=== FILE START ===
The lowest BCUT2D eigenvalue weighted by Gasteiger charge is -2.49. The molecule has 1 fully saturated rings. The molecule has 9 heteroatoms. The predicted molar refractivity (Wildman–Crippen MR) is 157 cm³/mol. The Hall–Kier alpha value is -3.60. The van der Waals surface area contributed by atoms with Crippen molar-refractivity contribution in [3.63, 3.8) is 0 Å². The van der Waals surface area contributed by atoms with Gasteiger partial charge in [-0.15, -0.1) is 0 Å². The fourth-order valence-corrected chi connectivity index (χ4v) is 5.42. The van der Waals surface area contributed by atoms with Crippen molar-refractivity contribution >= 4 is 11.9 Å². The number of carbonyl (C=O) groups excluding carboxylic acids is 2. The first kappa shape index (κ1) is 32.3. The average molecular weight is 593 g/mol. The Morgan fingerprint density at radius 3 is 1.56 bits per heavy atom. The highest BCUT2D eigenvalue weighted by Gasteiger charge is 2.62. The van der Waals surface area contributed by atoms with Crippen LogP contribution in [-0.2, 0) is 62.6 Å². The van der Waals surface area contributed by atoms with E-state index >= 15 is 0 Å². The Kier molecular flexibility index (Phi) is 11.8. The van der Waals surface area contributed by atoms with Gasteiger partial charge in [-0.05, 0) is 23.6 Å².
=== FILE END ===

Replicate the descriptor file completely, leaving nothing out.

The lowest BCUT2D eigenvalue weighted by Gasteiger charge is -2.49. The molecule has 1 fully saturated rings. The molecule has 9 heteroatoms. The predicted molar refractivity (Wildman–Crippen MR) is 157 cm³/mol. The Hall–Kier alpha value is -3.60. The van der Waals surface area contributed by atoms with Crippen molar-refractivity contribution in [3.63, 3.8) is 0 Å². The van der Waals surface area contributed by atoms with Gasteiger partial charge in [-0.15, -0.1) is 0 Å². The fourth-order valence-corrected chi connectivity index (χ4v) is 5.42. The van der Waals surface area contributed by atoms with Crippen molar-refractivity contribution >= 4 is 11.9 Å². The number of carbonyl (C=O) groups excluding carboxylic acids is 2. The first kappa shape index (κ1) is 32.3. The average molecular weight is 593 g/mol. The Morgan fingerprint density at radius 3 is 1.56 bits per heavy atom. The highest BCUT2D eigenvalue weighted by Gasteiger charge is 2.62. The van der Waals surface area contributed by atoms with Crippen LogP contribution in [-0.2, 0) is 62.6 Å². The van der Waals surface area contributed by atoms with E-state index >= 15 is 0 Å². The Kier molecular flexibility index (Phi) is 11.8. The van der Waals surface area contributed by atoms with Gasteiger partial charge in [-0.05, 0) is 23.6 Å².